Local authorities to choose sites for local development orders, says DCLG

Out-Law News | 07 Jul 2014 | 5:06 pm | 1 min. read

The Department for Communities and Local Government (DCLG) has said that local planning authorities will take the lead in deciding which brownfield sites will be effectively pre-approved for residential development under proposals announced by the chancellor of the exchequer in June.

In his annual Mansion House speech on 13 June, chancellor George Osborne announced proposals to require local authorities to earmark brownfield sites for housing development and ease planning restrictions at these sites using local development orders (LDOs).

"Councils will be required to put local development orders on over 90% of brownfield sites that are suitable for housing", said Osborne. "This urban planning revolution will mean that in effect development on these sites will be pre-approved – local authorities will be able to specify the type of housing, not whether there is housing."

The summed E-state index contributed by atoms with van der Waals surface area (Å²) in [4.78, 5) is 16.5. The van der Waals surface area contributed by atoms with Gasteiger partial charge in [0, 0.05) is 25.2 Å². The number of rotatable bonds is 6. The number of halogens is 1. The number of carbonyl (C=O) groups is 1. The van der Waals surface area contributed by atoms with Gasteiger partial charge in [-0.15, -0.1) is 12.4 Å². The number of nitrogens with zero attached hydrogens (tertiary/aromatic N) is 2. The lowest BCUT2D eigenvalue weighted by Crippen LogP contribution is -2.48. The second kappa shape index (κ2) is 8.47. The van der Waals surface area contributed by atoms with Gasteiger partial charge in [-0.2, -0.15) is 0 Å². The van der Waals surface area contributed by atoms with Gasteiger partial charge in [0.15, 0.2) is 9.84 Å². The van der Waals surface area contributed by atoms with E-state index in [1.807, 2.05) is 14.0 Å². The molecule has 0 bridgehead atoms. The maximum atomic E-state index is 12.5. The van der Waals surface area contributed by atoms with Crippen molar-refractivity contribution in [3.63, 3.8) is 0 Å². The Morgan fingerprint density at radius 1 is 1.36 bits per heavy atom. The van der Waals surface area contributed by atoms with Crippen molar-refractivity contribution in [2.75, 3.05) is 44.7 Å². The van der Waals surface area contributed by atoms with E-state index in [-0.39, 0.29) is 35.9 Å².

According to a Planning Magazine report, DCLG chief planner Steve Quartermain has said that local authorities are best placed to decide which local sites should be subject to LDOs.

"The chancellor made it very clear that it's something local authorities will lead on", said Quartermain according to the report. "They already know what land they have." A DCLG spokeswoman, also quoted in the report, confirmed: "It is for local authorities to determine what areas are best for their houses."

Following the reported DCLG comments, planning minister Nick Boles was asked last week in the House of Commons "how local people will be involved in deciding which sites should be included in [LDOs]".

"I am grateful for the opportunity to confirm that [LDOs] absolutely will not undermine localism, as LDOs have to go through the same local consultation as any other planning permission," said Boles. 

"The fundamental difference with LDOs is that the local council effectively determines up front the broad parameters of development that will be acceptable," said the minister. "It's absolutely something that is driven locally and led by local councils."

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